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Peracetic acid - the new hero in hospitals

February 08, 2021 0 Comments

Peracetic acid - the new hero in hospitals

There have been many products tried and tested in the realm of hospital and healthcare in the quest to discover the most effective cleaner in an industry where hygiene is paramount.
Adam Duxbury, new product development chemist at specialist chemical company, Airedale Chemical, explains why there is a new hero product emerging that is ticking all the boxes for hospital buyers: peracetic acid (PAA).

The healthcare profession’s search to find the most effective cleaning products and methods is an ongoing pursuit with no clear ‘winner’ as yet, with several chemicals and solutions each with their own strengths and weaknesses. However, in recent years, peracetic acid (PAA) has emerged as the disinfectant of choice over other traditional methods of disinfection in healthcare environments.

Unlike bleach (sodium hypochlorite), it does not linger on surfaces. PAA components are completely biodegradable to its base elements of hydrogen peroxide and acetic acid.  In comparison to bleach, which requires rinsing after use, PAA does not need to be rinsed off surfaces. When used correctly, it can be used to sanitize surfaces, vessels, closed systems and equipment safely, ensuring surfaces remain sanitized until required.

This effective bactericide disinfectant, which also acts as a fungicide and sporicide is a broad spectrum product, generally considered a more powerful alternative to hydrogen peroxide. It breaks down the permeability of cell walls and oxidizes enzymes, metabolites and proteins.
PAA rinses away completely, leaving no residue but is still able to kill many micro-organisms. It is often used as a de-stainer in laundry applications and is highly effective at low temperatures.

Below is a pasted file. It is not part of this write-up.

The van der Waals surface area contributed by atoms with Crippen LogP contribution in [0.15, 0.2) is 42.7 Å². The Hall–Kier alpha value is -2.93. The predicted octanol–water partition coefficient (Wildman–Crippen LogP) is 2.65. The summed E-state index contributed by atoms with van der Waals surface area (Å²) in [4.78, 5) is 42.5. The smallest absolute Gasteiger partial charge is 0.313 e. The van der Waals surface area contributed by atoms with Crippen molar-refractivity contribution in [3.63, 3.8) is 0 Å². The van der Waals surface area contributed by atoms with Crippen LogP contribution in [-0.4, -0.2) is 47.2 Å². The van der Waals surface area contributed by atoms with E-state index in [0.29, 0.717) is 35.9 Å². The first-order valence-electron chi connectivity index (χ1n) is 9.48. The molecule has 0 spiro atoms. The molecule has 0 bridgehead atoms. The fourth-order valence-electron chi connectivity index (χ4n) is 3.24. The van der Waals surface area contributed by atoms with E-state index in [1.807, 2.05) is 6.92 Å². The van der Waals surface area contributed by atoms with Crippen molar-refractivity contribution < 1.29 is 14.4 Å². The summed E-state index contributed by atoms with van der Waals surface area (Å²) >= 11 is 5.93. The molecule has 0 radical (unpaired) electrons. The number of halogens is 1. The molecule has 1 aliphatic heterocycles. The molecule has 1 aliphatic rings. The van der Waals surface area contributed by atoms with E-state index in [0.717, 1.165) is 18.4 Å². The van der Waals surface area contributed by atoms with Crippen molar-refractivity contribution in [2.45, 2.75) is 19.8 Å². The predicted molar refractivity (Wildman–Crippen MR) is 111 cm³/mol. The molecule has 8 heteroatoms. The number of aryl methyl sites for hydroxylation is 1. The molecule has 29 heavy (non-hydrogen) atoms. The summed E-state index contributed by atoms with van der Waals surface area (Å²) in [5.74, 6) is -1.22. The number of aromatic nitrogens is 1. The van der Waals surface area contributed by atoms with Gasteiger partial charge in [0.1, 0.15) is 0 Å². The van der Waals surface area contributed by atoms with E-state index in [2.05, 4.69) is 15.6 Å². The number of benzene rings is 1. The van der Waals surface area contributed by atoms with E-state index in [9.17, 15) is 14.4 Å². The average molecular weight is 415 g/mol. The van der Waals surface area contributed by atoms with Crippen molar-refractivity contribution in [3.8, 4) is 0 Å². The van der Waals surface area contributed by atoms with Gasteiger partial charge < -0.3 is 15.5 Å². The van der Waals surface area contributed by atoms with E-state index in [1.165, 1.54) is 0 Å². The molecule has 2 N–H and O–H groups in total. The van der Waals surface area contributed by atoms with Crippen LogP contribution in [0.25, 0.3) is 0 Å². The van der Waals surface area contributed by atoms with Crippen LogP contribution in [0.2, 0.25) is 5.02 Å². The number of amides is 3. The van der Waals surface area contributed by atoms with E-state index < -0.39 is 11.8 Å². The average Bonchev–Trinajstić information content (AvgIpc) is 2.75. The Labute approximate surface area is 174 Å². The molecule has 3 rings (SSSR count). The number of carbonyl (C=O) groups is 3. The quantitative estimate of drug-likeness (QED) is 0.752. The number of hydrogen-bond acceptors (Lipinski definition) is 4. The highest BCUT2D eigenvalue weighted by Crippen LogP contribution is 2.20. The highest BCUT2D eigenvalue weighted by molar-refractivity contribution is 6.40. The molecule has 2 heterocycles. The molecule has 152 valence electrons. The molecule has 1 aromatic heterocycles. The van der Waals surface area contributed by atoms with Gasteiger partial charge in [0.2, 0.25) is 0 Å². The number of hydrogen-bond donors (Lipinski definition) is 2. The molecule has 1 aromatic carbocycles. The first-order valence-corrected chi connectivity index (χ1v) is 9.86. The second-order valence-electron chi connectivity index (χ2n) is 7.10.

The low corrosion risk, which is in contrast to some disinfectants that can affect metal surfaces, means it can be safely used for the cleaning of many medical and dental instruments without having to worry about damage occurring.

It is now one of the most frequently used disinfectants for the sterilization of medical devices such as endoscopy equipment as it has such potent disinfecting qualities but doesn’t leave behind any toxic deposits which could jeopardize patients’ health.

With efficiency being so high on the agendas of health authorities, the fact that PAA has such a long shelf life, coupled with its environmental credentials mean it is increasingly becoming the product which gives buyers value for money.

Only very low concentrations are required to achieve effective disinfection, particularly in comparison to bleach and hydrogen peroxide, where overdosing is a common mistake - making PAA not only a cost effective, efficient disinfecting choice but also a safer alternative for hospitals and end users.

Despite the many advantages of using PAA, there are still other products which have proven popular in the past and still hold a place in certain areas of healthcare hygiene.

Back to basics: bleach

Sodium hypochlorite is still used extensively in hospitals as a disinfection agent because the CRAs (chlorine release agents) it contains are highly effective for disinfection purposes although it is generally classed as an intermediate level disinfectant.

Its stain removal properties make it an ideal choice for cotton fabrics such as towels and bed linen which are prone to staining and tend to mark most easily, but can be recovered with bleach.

Unfortunately over-bleaching of this type of fabric item can compromise the fibre structure, diminishing the lifespan of sheets and other textiles. Neither are colored fabrics suitable for sodium hypochlorite bleaching because of the effect it can have on the dye.